When NAACP Salt Lake branch President Jeanetta Williams called Alain Villa to the podium in the grand ballroom of the downtown Sheraton, he felt it was a dream.
Villa, a Salt Lake Community College mechanical engineering student and youth mentor, received the SLCC/NAACP scholarship last week during the annual Dr. Martin Luther King Jr. Memorial Luncheon.
“I come from [a family of] hard workers. We’re not doctors or lawyers — just really hard workers for our families so our kids can work with their brains and not with their hands,” Villa said in his acceptance speech.
— Deneece (@SLCCHuftalin) January 18, 2016
Alain’s mother, Magdaleno Villegas, dreamt of a better life for her family.
As a single working mother in Compton, California, Villegas was concerned about seeing her youth exposed to the peer pressures of drugs, gangs and violence.
“Since he was little, he was really good. I didn’t want him to grow up with all the violence,” Villegas says.
She knew she had to take drastic steps to change their circumstances.
Villegas had heard Salt Lake City was a “really nice city” to raise a family, and was willing to move — and take a lower paying job — to get away from the rough streets where she lived.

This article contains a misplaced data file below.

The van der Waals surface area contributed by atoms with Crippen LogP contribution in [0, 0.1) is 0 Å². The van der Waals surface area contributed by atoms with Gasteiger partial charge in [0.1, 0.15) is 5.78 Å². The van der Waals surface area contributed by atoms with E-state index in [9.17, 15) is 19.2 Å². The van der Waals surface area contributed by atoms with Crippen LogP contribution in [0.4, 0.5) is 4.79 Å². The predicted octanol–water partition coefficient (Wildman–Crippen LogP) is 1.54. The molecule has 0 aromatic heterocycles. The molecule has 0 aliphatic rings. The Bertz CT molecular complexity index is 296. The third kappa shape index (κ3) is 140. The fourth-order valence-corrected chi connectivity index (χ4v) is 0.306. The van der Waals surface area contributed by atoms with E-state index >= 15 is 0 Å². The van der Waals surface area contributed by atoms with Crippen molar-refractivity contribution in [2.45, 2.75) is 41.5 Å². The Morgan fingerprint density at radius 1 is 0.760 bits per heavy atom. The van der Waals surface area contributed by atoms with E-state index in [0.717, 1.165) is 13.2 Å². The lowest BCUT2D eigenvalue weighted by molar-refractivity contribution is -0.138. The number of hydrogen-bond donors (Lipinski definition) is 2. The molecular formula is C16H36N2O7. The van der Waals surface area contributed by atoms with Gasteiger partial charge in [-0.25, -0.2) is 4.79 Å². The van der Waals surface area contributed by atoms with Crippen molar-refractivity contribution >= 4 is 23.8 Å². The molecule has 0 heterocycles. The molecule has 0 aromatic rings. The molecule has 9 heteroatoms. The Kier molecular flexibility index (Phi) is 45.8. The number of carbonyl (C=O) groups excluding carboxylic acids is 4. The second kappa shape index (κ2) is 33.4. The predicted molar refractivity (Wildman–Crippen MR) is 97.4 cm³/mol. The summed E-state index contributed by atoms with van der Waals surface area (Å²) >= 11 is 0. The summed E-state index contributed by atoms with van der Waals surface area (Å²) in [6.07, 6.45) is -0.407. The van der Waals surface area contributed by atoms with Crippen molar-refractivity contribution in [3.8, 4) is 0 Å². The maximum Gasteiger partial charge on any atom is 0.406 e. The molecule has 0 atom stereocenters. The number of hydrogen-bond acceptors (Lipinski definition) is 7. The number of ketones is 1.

With the help of a cousin in Utah, Villegas relocated her family eight years ago.
She says her son adjusted quickly to the Utah lifestyle and soon made friends, got involved in swimming, and became a youth volunteer.
Villa feels he has come a long way from his Compton roots.
He says he didn’t have a male role model or anyone else to look up to, except his mother. He says he set goals for his life and developed a passion for education.
As Villa continued to excel in school in high school, he wanted to continue to learn more.
While flipping through his high school social studies book one day, he saw the face of a little boy in an oversized sombrero in the middle of a collage of students. He recognized himself as the little boy and all he had experienced in Compton.
Villa believes he couldn’t have done well in school without the help of several faculty.
In his acceptance speech, he specifically mentioned President Huftalin as always having an “upbeat attitude” and thanked many of his SLCC advisors and mentors for their support.
He also says he is grateful to the advisor in the TRIO program who urged him and helped him apply for the scholarship.
Dean of Students Dr. Marlin Clark says of Villa, “He’s focused and committed to doing really as much as he can for his family and community as anyone I’ve ever known … an activist in the true sense of the word.”
In his closing remarks, Villa tearfully acknowledged his mother’s sacrifices and said, “Just you and me mom.”
Villa said he had just had his birthday and says, since it just two days away from Dr. King’s birthday, it is always a reminder keep the dream alive.
He also encourages other dreamers to keep on dreaming.
“I got a lot of support from my mom and I was able to make it … and I’m still making it.”